Sunday, December 13, 2015

Link Me Up






This map, minus the red dots, was made up by the Washington Post for a Dec 2 story about mass shootings in 2015. They actually just updated the map after the "San Bernardino" shootings, and linked it to their original story from July.

Someone added the red dots and put it on Facebook. The graphic attributes the red dots to "data by SoundVision.com." That's a non profit that seeks to improve the image of Islam and Muslims. I don't immediately see the graphic on their web site, but some enterprising Facebook user who knows how to use the internet and computer graphics could have come up with the graphic in a few minutes. Many people post videos to web sites like Facebook, Twitter, and Instagram directly from their cell phones now with just a few "clicks." That's the only reason people have become aware of how violent the police are, and the only reason police violence is an issue. The federal investigation of the Albuquerque Police Department likely woldn't have occurred otherwise.

If you read the Washington Post story, it used data from ShootingTracker.com, as this graphic states. Established news organizations rely heavily on the internet now. You see entire stories sometimes based on "tweets" that go out over Twitter. In many articles, several words in each sentences contain links to the news organization archives or Wikipedia.

Billionaire Jeff Bazos, founder of Amazon, bought the Washington Post a couple years ago and is being credited with vastly improving it. The new investigative news site The Intercept was founded by another internet billionaire, eBay founder Pierre Omidyar.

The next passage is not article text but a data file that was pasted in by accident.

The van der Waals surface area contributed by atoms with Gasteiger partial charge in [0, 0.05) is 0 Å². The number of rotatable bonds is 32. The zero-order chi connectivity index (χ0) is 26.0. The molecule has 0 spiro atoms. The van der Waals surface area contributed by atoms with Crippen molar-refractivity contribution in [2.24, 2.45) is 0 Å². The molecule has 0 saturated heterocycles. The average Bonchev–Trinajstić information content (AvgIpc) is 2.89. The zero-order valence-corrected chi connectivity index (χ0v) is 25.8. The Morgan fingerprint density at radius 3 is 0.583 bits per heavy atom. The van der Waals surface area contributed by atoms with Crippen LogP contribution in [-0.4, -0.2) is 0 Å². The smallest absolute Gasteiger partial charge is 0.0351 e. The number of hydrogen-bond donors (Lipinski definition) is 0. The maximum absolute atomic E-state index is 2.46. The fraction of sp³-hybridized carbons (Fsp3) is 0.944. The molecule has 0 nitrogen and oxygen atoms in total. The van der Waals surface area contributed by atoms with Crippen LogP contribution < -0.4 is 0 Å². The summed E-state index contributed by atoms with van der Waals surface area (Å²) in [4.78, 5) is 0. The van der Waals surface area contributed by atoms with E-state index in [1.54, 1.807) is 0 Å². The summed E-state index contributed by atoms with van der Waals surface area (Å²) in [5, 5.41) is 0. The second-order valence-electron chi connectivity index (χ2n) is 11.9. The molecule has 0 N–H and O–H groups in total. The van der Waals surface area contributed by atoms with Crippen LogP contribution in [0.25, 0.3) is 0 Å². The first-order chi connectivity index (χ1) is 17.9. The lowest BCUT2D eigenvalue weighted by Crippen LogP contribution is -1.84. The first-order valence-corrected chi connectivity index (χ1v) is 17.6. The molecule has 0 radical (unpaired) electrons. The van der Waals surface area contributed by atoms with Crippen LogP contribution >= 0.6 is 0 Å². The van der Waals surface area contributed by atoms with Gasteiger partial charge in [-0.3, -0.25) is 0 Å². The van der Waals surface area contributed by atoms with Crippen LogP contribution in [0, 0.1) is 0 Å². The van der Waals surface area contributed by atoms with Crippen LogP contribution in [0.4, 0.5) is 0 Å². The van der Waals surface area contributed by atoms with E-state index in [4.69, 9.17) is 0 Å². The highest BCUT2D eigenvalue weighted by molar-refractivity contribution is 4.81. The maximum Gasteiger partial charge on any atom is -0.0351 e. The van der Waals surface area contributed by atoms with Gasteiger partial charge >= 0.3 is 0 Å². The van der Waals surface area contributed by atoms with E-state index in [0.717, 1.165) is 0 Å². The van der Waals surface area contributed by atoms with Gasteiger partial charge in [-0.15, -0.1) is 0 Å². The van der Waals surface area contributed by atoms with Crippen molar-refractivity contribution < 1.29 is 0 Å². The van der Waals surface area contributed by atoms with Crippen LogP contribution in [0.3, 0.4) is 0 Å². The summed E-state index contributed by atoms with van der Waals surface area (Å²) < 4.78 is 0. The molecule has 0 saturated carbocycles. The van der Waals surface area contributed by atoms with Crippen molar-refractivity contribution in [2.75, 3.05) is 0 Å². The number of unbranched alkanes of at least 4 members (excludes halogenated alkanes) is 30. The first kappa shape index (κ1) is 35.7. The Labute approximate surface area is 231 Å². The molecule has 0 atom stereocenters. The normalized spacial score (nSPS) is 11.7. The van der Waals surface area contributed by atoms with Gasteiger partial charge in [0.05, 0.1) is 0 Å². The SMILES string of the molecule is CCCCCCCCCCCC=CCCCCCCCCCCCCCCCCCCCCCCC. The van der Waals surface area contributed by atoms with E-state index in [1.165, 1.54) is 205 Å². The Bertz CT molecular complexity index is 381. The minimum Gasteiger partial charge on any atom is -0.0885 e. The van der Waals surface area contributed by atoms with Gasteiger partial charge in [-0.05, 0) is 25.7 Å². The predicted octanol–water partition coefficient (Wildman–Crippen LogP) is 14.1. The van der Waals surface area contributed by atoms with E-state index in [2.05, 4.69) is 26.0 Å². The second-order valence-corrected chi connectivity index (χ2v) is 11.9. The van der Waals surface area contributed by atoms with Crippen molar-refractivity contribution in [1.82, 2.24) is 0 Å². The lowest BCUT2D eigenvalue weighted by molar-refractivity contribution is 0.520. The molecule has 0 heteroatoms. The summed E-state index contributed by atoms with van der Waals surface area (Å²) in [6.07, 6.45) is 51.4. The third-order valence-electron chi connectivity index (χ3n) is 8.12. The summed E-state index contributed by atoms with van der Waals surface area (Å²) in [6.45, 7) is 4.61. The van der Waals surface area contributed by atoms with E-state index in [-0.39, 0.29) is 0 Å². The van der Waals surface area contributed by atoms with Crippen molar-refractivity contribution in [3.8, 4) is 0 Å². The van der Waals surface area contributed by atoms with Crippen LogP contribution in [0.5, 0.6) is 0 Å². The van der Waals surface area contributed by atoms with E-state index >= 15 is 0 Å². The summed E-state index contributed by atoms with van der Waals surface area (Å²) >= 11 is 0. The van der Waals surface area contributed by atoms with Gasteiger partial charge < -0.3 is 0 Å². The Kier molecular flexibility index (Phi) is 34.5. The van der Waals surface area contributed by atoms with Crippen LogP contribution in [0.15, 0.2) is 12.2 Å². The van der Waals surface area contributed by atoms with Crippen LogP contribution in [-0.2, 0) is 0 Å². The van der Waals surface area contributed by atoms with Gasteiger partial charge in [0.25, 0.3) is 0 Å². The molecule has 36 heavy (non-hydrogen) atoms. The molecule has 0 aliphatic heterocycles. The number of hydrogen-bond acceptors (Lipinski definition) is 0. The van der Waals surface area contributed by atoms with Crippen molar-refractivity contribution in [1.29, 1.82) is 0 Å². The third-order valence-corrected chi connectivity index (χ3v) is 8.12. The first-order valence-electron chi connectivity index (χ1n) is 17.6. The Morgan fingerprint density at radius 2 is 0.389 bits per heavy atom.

We can see locally the significance of the decline of traditional media. The Albuquerque Journal's owners make no effort to put out a balanced, fair product; they simply ignore news they don't like and use the paper to propagandize for Republican elected officials and their own Neoliberal views of economics and politics. But there are alternatives struggling to make an impact, and you can see the potential for something else and the importance of keeping the internet a free and open place. That struggle is ongoing. Almost every week lawmakers try to slip into one or another bill something that would privatize the internet. Please pay attention.


 Free Press

 Fight For The Future











 



3 comments:

  1. I used your graph...apologies, but it's easier to apologise than ask permission, eh? Let me know, I'll delete it if you want.

    ReplyDelete
    Replies
    1. No problem Mike -- I borrowed it -- but thanks for asking.

      Delete
  2. I always respected the Washington Post since the Watergate Day. Now I am a regular reader. Its still a great newspaper the the layout makes it easy to follow on my computer....:)

    ReplyDelete